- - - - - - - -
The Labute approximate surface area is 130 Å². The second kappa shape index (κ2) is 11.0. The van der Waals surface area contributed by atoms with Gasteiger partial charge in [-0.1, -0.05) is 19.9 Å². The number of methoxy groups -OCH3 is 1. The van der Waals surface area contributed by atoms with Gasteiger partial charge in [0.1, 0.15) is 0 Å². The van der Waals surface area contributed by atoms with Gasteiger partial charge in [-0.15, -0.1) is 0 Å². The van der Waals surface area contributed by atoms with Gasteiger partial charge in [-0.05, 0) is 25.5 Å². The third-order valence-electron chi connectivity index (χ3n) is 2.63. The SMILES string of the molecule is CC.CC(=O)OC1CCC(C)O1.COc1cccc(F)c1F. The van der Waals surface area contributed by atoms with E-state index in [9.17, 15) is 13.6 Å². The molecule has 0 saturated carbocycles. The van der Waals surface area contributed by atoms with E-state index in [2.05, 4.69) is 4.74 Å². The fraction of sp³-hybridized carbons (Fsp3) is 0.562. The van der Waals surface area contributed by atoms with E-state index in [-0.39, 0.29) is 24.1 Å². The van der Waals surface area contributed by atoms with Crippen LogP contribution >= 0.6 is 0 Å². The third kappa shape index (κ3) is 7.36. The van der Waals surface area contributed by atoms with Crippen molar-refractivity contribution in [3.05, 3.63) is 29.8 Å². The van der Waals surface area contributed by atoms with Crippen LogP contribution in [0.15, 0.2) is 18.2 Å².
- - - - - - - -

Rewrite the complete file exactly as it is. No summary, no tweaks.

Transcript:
The Labute approximate surface area is 130 Å². The second kappa shape index (κ2) is 11.0. The van der Waals surface area contributed by atoms with Gasteiger partial charge in [-0.1, -0.05) is 19.9 Å². The number of methoxy groups -OCH3 is 1. The van der Waals surface area contributed by atoms with Gasteiger partial charge in [0.1, 0.15) is 0 Å². The van der Waals surface area contributed by atoms with Gasteiger partial charge in [-0.15, -0.1) is 0 Å². The van der Waals surface area contributed by atoms with Gasteiger partial charge in [-0.05, 0) is 25.5 Å². The third-order valence-electron chi connectivity index (χ3n) is 2.63. The SMILES string of the molecule is CC.CC(=O)OC1CCC(C)O1.COc1cccc(F)c1F. The van der Waals surface area contributed by atoms with E-state index in [9.17, 15) is 13.6 Å². The molecule has 0 saturated carbocycles. The van der Waals surface area contributed by atoms with E-state index in [2.05, 4.69) is 4.74 Å². The fraction of sp³-hybridized carbons (Fsp3) is 0.562. The van der Waals surface area contributed by atoms with E-state index in [-0.39, 0.29) is 24.1 Å². The van der Waals surface area contributed by atoms with Crippen LogP contribution >= 0.6 is 0 Å². The third kappa shape index (κ3) is 7.36. The van der Waals surface area contributed by atoms with Crippen molar-refractivity contribution in [3.05, 3.63) is 29.8 Å². The van der Waals surface area contributed by atoms with Crippen LogP contribution in [0.15, 0.2) is 18.2 Å².